Another memorable boss encounter involves fighting what look like giant baby corpses. You get the chance to use a chainsaw in this fight. I don’t know why but it felt very fulfilling to use the chainsaw on these evil kiddies. I don’t want to spoil any more of the boss encounters so I’ll stop here.
There is a point wherein the memorization required by Splatterhouse 2 becomes really demanding. It’ll start on the fifth stage where you’ll enter the new “Splatterhouse”. What makes this stage challenging is the length of the entire stage. You first need to walk through the first floor of the house. This section is still reasonably easy.
What follows next is a section with lots of bookcases, which won’t give you a lot of trouble. The third section is where it starts getting challenging. There are a bunch of containment units and some of them will explode and release monsters as you walk through the area. These units are predetermined and fixed, and it’s still easy enough to remember their patterns.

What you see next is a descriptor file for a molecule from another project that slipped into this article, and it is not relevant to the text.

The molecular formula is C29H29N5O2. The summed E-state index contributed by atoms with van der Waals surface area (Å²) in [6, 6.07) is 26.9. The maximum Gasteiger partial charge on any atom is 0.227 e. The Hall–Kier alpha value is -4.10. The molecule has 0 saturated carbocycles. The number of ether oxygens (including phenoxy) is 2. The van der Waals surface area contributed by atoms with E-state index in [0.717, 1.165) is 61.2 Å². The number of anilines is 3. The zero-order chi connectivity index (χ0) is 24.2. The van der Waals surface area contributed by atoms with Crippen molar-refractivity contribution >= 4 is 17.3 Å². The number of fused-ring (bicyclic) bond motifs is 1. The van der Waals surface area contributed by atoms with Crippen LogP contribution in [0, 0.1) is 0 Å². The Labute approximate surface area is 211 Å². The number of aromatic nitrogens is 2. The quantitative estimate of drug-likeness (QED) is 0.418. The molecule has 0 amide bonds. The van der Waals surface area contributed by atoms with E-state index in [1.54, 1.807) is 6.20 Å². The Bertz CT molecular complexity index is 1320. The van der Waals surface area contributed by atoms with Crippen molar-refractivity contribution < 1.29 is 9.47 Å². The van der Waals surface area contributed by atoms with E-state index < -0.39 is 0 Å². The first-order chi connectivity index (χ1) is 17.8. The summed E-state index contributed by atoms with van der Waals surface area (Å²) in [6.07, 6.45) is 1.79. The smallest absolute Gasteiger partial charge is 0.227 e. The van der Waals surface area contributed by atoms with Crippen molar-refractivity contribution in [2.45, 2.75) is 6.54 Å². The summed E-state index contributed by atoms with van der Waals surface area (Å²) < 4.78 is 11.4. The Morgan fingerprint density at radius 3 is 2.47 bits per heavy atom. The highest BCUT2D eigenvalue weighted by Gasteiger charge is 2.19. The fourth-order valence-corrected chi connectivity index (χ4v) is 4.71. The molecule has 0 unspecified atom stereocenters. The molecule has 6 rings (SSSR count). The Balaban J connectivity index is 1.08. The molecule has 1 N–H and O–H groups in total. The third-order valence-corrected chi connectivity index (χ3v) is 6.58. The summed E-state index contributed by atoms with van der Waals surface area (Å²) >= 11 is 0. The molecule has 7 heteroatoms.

The fourth section is where I really had trouble. This section involves slime-like creatures that move around and toss toxic goo at you. The section itself isn’t a big deal, but by the time you get to this section, you’ve already had to pass memorization tests of the previous three sections. And this isn’t the final section.
The final section has more of these threats that you’ll need to remember. Thankfully, this stage doesn’t have a real boss encounter. But there’s so much that you need to memorize. If you’re playing this game via emulation, you can use save states to help. But if you’re playing using the actual game and hardware, you may need to start taking down notes. The succeeding stages aren’t be as long, but their challenges are also hard to memorize, so a pencil and some paper will be quite handy.
Visuals, Sounds, and Presentation